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used in The Adventures of Tom Sawyer

7 uses
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taking pains to avoid being observed


in a manner indicating nervousness (being cautious or appearing suspicious)
  • He worshipped this new angel with furtive eye, till he saw that she had discovered him;
    Chapter 3 (34% in)
furtive = an attempt to avoid notice
  • She wondered; then she was just a grain troubled; next a dim suspicion came and went—came again; she watched; a furtive glance told her worlds—and then her heart broke, and she was jealous, and angry, and the tears came and she hated everybody.
    Chapter 4 (86% in)
  • Presently the boy began to steal furtive glances at the girl.
    Chapter 6 (81% in)
  • Then furtively the percussion-cap box came out.
    Chapter 7 (9% in)
  • The next instant he was out, and "going on" like an Indian; yelling, laughing, chasing boys, jumping over the fence at risk of life and limb, throwing handsprings, standing on his head—doing all the heroic things he could conceive of, and keeping a furtive eye out, all the while, to see if Becky Thatcher was noticing.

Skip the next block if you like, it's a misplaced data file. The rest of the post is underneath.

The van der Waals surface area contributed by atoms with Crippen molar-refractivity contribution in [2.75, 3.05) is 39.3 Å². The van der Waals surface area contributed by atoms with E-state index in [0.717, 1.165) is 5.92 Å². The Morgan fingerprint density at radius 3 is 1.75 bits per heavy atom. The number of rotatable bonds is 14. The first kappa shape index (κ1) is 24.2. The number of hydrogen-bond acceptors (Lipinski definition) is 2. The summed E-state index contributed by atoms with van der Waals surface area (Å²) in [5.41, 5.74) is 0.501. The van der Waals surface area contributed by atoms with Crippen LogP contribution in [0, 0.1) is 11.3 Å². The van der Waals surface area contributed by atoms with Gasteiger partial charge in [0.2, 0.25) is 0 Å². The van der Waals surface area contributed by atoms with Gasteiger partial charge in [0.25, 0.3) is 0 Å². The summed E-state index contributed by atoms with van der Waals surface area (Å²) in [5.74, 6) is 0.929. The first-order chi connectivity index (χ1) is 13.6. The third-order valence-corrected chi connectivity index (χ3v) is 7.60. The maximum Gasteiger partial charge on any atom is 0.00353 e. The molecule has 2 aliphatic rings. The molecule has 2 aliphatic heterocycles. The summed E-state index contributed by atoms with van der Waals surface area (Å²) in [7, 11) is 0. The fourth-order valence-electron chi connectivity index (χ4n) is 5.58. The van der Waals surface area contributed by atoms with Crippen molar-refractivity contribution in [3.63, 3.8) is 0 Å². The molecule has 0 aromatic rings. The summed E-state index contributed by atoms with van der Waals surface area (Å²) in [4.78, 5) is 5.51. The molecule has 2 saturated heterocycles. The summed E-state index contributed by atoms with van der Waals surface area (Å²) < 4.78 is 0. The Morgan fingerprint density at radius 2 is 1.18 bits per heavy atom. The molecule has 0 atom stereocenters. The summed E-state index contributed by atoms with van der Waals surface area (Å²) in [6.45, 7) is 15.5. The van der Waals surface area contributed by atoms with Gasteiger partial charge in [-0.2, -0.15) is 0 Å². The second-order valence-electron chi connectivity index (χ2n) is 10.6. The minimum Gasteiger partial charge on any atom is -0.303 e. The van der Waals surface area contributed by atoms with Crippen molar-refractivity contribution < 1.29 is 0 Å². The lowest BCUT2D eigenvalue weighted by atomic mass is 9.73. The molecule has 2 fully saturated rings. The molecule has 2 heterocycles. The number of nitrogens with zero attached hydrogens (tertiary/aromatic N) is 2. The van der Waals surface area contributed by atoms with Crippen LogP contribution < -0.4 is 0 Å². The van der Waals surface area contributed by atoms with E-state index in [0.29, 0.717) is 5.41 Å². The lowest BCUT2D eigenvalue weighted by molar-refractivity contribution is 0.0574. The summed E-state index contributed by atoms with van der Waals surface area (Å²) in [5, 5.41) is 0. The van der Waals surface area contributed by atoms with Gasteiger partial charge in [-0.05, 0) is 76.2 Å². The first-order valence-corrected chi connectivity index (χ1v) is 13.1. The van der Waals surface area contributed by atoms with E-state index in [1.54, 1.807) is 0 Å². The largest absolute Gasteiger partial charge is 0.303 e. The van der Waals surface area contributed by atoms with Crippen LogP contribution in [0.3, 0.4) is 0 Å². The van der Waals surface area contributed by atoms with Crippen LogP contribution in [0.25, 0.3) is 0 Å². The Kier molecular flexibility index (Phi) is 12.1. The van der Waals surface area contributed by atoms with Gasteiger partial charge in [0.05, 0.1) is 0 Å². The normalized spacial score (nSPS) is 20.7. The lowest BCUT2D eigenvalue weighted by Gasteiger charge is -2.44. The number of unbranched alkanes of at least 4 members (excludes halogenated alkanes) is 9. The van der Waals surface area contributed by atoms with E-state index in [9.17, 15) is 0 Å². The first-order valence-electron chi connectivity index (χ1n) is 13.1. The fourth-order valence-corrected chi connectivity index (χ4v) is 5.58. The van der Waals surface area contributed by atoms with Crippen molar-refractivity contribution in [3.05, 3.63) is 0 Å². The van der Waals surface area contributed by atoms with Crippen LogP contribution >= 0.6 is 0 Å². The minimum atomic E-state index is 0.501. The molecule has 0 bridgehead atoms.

Chapter 12 (93% in)
  • Presently she gave over skylarking, and moved irresolutely about, sighing once or twice and glancing furtively and wistfully toward Tom.
    Chapter 18 (58% in)
  • "Yes, every one that's friends to me—or wants to be"; and she glanced ever so furtively at Tom, but he talked right along to Amy Lawrence about the terrible storm on the island, and how the lightning tore the great sycamore tree "all to flinders" while he was "standing within three feet of it."
    Chapter 18 (65% in)

There are no more uses of "furtive" in The Adventures of Tom Sawyer.

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